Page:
One of the major products of the Bird factory was the Turret Tuner which enabled old BBC-only TVs to be converted to receive the new independent TV channels, which did not go down too well with the manufacturers and retailers of new TVs. It was the demand for this product, and insufficient space at the Enfield site for expansion, that prompted Bird to relocate.

1953 A partly-built factory was completed in Fleets Lane, Poole. The site had formerly been occupied by Solway Morgan, who had gone bankrupt. It specialised in refurbishing army tanks, making one good one from two or three bad ones, using a gun turret from one, tracks from another, etc. By completing and adding to the building, and utilising adjacent premises, Sydney S. Bird occupied 80,000-square feet of floor space. Only 40 key personnel moved from Enfield with the company.

The new workforce was recruited from the Poole area, where, by 1957, Bird was the town's largest single employer of labour, having some 1,000 people on its staff. Bird's company offered great employment opportunities to the women in the area, and they made up 75% of the work-force.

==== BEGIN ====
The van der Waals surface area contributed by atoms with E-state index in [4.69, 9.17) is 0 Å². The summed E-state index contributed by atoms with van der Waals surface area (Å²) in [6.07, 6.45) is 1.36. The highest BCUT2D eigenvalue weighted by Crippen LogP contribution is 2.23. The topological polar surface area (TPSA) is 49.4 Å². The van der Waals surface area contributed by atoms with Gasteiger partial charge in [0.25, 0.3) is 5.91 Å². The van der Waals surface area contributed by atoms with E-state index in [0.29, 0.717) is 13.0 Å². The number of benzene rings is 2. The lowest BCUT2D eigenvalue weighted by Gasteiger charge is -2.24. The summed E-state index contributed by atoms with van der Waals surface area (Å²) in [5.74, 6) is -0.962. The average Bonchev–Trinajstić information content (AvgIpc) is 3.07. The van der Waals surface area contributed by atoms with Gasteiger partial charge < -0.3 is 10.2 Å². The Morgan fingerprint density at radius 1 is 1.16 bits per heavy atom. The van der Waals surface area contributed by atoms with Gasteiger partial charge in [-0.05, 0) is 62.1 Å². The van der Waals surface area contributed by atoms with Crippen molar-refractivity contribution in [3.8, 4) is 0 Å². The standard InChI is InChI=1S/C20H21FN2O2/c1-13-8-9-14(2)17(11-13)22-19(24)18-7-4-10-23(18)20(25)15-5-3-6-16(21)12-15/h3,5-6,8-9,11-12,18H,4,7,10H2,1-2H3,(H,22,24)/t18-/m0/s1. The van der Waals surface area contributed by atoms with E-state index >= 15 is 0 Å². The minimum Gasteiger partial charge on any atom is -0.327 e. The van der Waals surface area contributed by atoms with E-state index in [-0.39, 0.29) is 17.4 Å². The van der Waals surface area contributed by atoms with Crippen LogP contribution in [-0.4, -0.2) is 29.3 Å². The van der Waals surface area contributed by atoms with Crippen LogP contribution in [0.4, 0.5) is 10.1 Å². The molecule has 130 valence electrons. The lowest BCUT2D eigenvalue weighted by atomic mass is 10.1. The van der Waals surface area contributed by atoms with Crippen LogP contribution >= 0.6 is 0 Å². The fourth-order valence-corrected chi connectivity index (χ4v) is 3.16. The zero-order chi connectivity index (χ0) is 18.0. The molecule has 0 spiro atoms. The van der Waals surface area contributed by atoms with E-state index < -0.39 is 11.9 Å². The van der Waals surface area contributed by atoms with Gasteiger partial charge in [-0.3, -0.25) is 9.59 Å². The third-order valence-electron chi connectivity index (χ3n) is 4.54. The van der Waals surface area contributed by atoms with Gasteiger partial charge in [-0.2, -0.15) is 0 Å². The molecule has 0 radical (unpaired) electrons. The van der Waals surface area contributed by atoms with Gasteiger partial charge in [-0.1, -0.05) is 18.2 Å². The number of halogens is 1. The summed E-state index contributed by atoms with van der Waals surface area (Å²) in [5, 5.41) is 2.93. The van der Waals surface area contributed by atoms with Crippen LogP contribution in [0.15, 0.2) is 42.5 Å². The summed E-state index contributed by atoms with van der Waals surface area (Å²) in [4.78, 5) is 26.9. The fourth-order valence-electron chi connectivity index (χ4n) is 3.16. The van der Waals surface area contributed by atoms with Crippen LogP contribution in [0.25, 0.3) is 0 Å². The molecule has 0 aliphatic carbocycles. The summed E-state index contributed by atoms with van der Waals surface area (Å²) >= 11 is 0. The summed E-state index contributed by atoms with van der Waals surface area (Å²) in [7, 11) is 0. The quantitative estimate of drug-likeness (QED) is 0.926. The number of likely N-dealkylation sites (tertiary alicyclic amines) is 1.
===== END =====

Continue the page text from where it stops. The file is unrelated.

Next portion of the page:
The teletuners were despatched in their thousands each week, along with smaller radio components in similar numbers. Everything was stamped, pressed, drilled and tapped, spot welded and turned, in its own machine shops, and there was a self-contained plating department and tool room. Bird's "boffins" even built their own Wobbulator, which was a television station simulator transmitting signals, over a closed circuit, on all the proposed frequencies likely to be used, either here or abroad.

Sydney S. Bird marketed all its electrical equipment under the Cyldon trademark. This name was the suggestion of Bird's sister-in-law, and was an amalgamation of two of his son's names, Cyril and Donald. Cyril died at a fairly young age, and the company was run by Donald, and Cyril's son, also called Cyril. An elder brother, Sydney, is thought to have gone out to Australia in the early 1950s.

The Morphy-Richards company also used the name Cyldon for its door chimes (made of two long chromed tubes of unequal length). Mr Richards of Morphy-Richards had previously been the sales manager of Sydney S. Bird. On the outside of the factory, a huge "Cyldon" sign was fixed to the wall.

Bird did not appear in the electoral roll of 1959, by which time he would have been elderly and may have passed away.